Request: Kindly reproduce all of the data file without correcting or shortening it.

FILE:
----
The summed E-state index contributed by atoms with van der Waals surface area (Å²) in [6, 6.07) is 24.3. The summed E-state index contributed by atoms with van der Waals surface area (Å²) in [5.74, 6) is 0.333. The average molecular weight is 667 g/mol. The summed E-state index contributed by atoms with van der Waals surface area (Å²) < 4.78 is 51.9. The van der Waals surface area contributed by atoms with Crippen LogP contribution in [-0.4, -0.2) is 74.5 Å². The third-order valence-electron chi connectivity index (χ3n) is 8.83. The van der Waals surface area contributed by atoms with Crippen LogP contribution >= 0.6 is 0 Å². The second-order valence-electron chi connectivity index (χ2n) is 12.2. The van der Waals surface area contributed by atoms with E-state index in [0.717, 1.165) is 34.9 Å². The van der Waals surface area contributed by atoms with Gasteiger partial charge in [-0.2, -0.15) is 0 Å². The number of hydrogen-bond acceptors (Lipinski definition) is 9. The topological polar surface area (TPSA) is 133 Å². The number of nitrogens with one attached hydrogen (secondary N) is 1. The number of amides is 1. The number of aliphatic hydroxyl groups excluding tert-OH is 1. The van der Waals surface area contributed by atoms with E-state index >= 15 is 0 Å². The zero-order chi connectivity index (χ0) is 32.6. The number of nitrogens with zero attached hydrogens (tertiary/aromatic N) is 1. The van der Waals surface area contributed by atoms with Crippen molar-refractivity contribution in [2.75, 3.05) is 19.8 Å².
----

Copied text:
The summed E-state index contributed by atoms with van der Waals surface area (Å²) in [6, 6.07) is 24.3. The summed E-state index contributed by atoms with van der Waals surface area (Å²) in [5.74, 6) is 0.333. The average molecular weight is 667 g/mol. The summed E-state index contributed by atoms with van der Waals surface area (Å²) < 4.78 is 51.9. The van der Waals surface area contributed by atoms with Crippen LogP contribution in [-0.4, -0.2) is 74.5 Å². The third-order valence-electron chi connectivity index (χ3n) is 8.83. The van der Waals surface area contributed by atoms with Crippen LogP contribution >= 0.6 is 0 Å². The second-order valence-electron chi connectivity index (χ2n) is 12.2. The van der Waals surface area contributed by atoms with E-state index in [0.717, 1.165) is 34.9 Å². The van der Waals surface area contributed by atoms with Gasteiger partial charge in [-0.2, -0.15) is 0 Å². The number of hydrogen-bond acceptors (Lipinski definition) is 9. The topological polar surface area (TPSA) is 133 Å². The number of nitrogens with one attached hydrogen (secondary N) is 1. The number of amides is 1. The number of aliphatic hydroxyl groups excluding tert-OH is 1. The van der Waals surface area contributed by atoms with E-state index >= 15 is 0 Å². The zero-order chi connectivity index (χ0) is 32.6. The number of nitrogens with zero attached hydrogens (tertiary/aromatic N) is 1. The van der Waals surface area contributed by atoms with Crippen molar-refractivity contribution in [2.75, 3.05) is 19.8 Å².